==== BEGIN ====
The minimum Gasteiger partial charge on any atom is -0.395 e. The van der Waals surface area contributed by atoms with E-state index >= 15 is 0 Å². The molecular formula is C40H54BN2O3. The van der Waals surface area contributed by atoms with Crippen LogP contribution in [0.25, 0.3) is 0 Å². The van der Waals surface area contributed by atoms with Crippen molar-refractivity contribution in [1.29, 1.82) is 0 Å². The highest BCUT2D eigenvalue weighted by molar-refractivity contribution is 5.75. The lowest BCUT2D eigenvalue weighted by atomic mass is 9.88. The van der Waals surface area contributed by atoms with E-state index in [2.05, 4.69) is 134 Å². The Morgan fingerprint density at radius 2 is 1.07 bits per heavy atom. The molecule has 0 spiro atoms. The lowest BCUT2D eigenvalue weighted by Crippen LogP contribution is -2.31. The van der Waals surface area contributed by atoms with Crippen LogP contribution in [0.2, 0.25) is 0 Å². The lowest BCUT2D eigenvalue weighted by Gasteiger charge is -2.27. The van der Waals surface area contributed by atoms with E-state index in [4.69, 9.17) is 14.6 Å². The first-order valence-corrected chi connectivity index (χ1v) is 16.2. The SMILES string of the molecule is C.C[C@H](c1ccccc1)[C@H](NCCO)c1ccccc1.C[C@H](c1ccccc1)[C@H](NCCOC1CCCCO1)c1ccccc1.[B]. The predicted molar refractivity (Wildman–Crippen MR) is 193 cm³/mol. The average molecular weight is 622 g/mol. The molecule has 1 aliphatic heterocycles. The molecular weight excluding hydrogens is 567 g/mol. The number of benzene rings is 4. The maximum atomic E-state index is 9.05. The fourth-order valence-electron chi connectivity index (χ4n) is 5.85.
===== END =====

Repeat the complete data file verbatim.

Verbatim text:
The minimum Gasteiger partial charge on any atom is -0.395 e. The van der Waals surface area contributed by atoms with E-state index >= 15 is 0 Å². The molecular formula is C40H54BN2O3. The van der Waals surface area contributed by atoms with Crippen LogP contribution in [0.25, 0.3) is 0 Å². The van der Waals surface area contributed by atoms with Crippen molar-refractivity contribution in [1.29, 1.82) is 0 Å². The highest BCUT2D eigenvalue weighted by molar-refractivity contribution is 5.75. The lowest BCUT2D eigenvalue weighted by atomic mass is 9.88. The van der Waals surface area contributed by atoms with E-state index in [2.05, 4.69) is 134 Å². The Morgan fingerprint density at radius 2 is 1.07 bits per heavy atom. The molecule has 0 spiro atoms. The lowest BCUT2D eigenvalue weighted by Crippen LogP contribution is -2.31. The van der Waals surface area contributed by atoms with Crippen LogP contribution in [0.2, 0.25) is 0 Å². The lowest BCUT2D eigenvalue weighted by Gasteiger charge is -2.27. The van der Waals surface area contributed by atoms with E-state index in [4.69, 9.17) is 14.6 Å². The first-order valence-corrected chi connectivity index (χ1v) is 16.2. The SMILES string of the molecule is C.C[C@H](c1ccccc1)[C@H](NCCO)c1ccccc1.C[C@H](c1ccccc1)[C@H](NCCOC1CCCCO1)c1ccccc1.[B]. The predicted molar refractivity (Wildman–Crippen MR) is 193 cm³/mol. The average molecular weight is 622 g/mol. The molecule has 1 aliphatic heterocycles. The molecular weight excluding hydrogens is 567 g/mol. The number of benzene rings is 4. The maximum atomic E-state index is 9.05. The fourth-order valence-electron chi connectivity index (χ4n) is 5.85.